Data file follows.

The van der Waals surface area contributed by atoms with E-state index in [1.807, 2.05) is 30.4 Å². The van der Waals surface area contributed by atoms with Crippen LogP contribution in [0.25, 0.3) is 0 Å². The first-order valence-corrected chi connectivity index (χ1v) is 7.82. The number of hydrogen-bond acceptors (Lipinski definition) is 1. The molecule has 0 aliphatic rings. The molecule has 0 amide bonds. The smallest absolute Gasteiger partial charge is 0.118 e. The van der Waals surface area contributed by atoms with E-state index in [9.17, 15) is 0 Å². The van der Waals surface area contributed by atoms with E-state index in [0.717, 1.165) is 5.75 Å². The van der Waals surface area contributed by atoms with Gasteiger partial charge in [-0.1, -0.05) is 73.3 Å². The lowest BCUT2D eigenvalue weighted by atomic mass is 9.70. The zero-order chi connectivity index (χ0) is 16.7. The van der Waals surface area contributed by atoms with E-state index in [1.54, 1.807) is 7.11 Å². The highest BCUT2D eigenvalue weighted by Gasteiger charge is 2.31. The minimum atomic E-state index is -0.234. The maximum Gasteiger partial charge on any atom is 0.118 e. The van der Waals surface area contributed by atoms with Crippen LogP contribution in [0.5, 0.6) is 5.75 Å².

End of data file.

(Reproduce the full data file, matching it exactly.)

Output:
The van der Waals surface area contributed by atoms with E-state index in [1.807, 2.05) is 30.4 Å². The van der Waals surface area contributed by atoms with Crippen LogP contribution in [0.25, 0.3) is 0 Å². The first-order valence-corrected chi connectivity index (χ1v) is 7.82. The number of hydrogen-bond acceptors (Lipinski definition) is 1. The molecule has 0 aliphatic rings. The molecule has 0 amide bonds. The smallest absolute Gasteiger partial charge is 0.118 e. The van der Waals surface area contributed by atoms with E-state index in [9.17, 15) is 0 Å². The van der Waals surface area contributed by atoms with E-state index in [0.717, 1.165) is 5.75 Å². The van der Waals surface area contributed by atoms with Gasteiger partial charge in [-0.1, -0.05) is 73.3 Å². The lowest BCUT2D eigenvalue weighted by atomic mass is 9.70. The zero-order chi connectivity index (χ0) is 16.7. The van der Waals surface area contributed by atoms with E-state index in [1.54, 1.807) is 7.11 Å². The highest BCUT2D eigenvalue weighted by Gasteiger charge is 2.31. The minimum atomic E-state index is -0.234. The maximum Gasteiger partial charge on any atom is 0.118 e. The van der Waals surface area contributed by atoms with Crippen LogP contribution in [0.5, 0.6) is 5.75 Å².